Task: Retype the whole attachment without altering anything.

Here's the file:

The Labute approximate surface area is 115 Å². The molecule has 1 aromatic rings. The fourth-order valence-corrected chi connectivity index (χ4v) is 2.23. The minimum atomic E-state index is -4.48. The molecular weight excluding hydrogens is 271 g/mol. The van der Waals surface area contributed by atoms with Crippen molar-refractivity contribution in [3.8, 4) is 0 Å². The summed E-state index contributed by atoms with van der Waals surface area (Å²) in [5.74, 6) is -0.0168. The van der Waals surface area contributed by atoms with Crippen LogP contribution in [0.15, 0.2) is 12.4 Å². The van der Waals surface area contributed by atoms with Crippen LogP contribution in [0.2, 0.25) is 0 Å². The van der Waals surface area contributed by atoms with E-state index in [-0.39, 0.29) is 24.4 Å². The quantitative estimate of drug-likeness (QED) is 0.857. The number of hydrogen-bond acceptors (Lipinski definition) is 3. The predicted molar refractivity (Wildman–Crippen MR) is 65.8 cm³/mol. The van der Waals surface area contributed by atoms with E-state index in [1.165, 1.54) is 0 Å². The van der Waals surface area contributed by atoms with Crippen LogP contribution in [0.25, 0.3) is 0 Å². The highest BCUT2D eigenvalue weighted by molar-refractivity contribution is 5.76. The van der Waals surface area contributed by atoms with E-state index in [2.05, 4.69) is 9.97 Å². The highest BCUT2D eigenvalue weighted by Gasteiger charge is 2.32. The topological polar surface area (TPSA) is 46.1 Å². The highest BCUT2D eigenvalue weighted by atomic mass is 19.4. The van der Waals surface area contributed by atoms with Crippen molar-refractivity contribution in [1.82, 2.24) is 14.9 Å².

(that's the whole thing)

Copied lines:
The Labute approximate surface area is 115 Å². The molecule has 1 aromatic rings. The fourth-order valence-corrected chi connectivity index (χ4v) is 2.23. The minimum atomic E-state index is -4.48. The molecular weight excluding hydrogens is 271 g/mol. The van der Waals surface area contributed by atoms with Crippen molar-refractivity contribution in [3.8, 4) is 0 Å². The summed E-state index contributed by atoms with van der Waals surface area (Å²) in [5.74, 6) is -0.0168. The van der Waals surface area contributed by atoms with Crippen LogP contribution in [0.15, 0.2) is 12.4 Å². The van der Waals surface area contributed by atoms with Crippen LogP contribution in [0.2, 0.25) is 0 Å². The van der Waals surface area contributed by atoms with E-state index in [-0.39, 0.29) is 24.4 Å². The quantitative estimate of drug-likeness (QED) is 0.857. The number of hydrogen-bond acceptors (Lipinski definition) is 3. The predicted molar refractivity (Wildman–Crippen MR) is 65.8 cm³/mol. The van der Waals surface area contributed by atoms with E-state index in [1.165, 1.54) is 0 Å². The van der Waals surface area contributed by atoms with Crippen LogP contribution in [0.25, 0.3) is 0 Å². The highest BCUT2D eigenvalue weighted by molar-refractivity contribution is 5.76. The van der Waals surface area contributed by atoms with E-state index in [2.05, 4.69) is 9.97 Å². The highest BCUT2D eigenvalue weighted by Gasteiger charge is 2.32. The topological polar surface area (TPSA) is 46.1 Å². The highest BCUT2D eigenvalue weighted by atomic mass is 19.4. The van der Waals surface area contributed by atoms with Crippen molar-refractivity contribution in [1.82, 2.24) is 14.9 Å².